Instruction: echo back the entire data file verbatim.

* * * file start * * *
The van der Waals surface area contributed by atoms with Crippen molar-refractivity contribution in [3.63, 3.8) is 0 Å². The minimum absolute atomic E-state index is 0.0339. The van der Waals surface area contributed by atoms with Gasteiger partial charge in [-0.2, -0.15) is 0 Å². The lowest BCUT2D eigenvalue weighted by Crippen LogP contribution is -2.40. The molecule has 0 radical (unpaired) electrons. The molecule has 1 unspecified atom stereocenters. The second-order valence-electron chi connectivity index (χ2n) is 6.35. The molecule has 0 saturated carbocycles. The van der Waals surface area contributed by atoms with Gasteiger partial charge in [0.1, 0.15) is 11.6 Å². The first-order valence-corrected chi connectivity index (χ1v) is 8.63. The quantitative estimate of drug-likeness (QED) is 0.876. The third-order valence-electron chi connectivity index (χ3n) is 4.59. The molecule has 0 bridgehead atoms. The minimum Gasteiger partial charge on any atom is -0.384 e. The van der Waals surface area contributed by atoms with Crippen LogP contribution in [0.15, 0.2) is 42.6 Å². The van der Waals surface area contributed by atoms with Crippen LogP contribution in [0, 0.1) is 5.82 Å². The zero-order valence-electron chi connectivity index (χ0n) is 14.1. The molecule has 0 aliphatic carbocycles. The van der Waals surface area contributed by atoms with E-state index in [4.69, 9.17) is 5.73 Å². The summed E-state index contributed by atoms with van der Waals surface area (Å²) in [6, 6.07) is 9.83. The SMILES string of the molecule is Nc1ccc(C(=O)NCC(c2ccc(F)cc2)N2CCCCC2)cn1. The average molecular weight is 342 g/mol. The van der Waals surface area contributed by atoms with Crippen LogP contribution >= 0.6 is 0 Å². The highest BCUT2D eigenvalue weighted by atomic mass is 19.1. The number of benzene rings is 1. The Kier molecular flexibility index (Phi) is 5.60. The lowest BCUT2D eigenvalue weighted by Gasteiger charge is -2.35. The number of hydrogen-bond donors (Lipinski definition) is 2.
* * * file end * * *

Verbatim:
The van der Waals surface area contributed by atoms with Crippen molar-refractivity contribution in [3.63, 3.8) is 0 Å². The minimum absolute atomic E-state index is 0.0339. The van der Waals surface area contributed by atoms with Gasteiger partial charge in [-0.2, -0.15) is 0 Å². The lowest BCUT2D eigenvalue weighted by Crippen LogP contribution is -2.40. The molecule has 0 radical (unpaired) electrons. The molecule has 1 unspecified atom stereocenters. The second-order valence-electron chi connectivity index (χ2n) is 6.35. The molecule has 0 saturated carbocycles. The van der Waals surface area contributed by atoms with Gasteiger partial charge in [0.1, 0.15) is 11.6 Å². The first-order valence-corrected chi connectivity index (χ1v) is 8.63. The quantitative estimate of drug-likeness (QED) is 0.876. The third-order valence-electron chi connectivity index (χ3n) is 4.59. The molecule has 0 bridgehead atoms. The minimum Gasteiger partial charge on any atom is -0.384 e. The van der Waals surface area contributed by atoms with Crippen LogP contribution in [0.15, 0.2) is 42.6 Å². The van der Waals surface area contributed by atoms with Crippen LogP contribution in [0, 0.1) is 5.82 Å². The zero-order valence-electron chi connectivity index (χ0n) is 14.1. The molecule has 0 aliphatic carbocycles. The van der Waals surface area contributed by atoms with E-state index in [4.69, 9.17) is 5.73 Å². The summed E-state index contributed by atoms with van der Waals surface area (Å²) in [6, 6.07) is 9.83. The SMILES string of the molecule is Nc1ccc(C(=O)NCC(c2ccc(F)cc2)N2CCCCC2)cn1. The average molecular weight is 342 g/mol. The van der Waals surface area contributed by atoms with Crippen LogP contribution >= 0.6 is 0 Å². The highest BCUT2D eigenvalue weighted by atomic mass is 19.1. The number of benzene rings is 1. The Kier molecular flexibility index (Phi) is 5.60. The lowest BCUT2D eigenvalue weighted by Gasteiger charge is -2.35. The number of hydrogen-bond donors (Lipinski definition) is 2.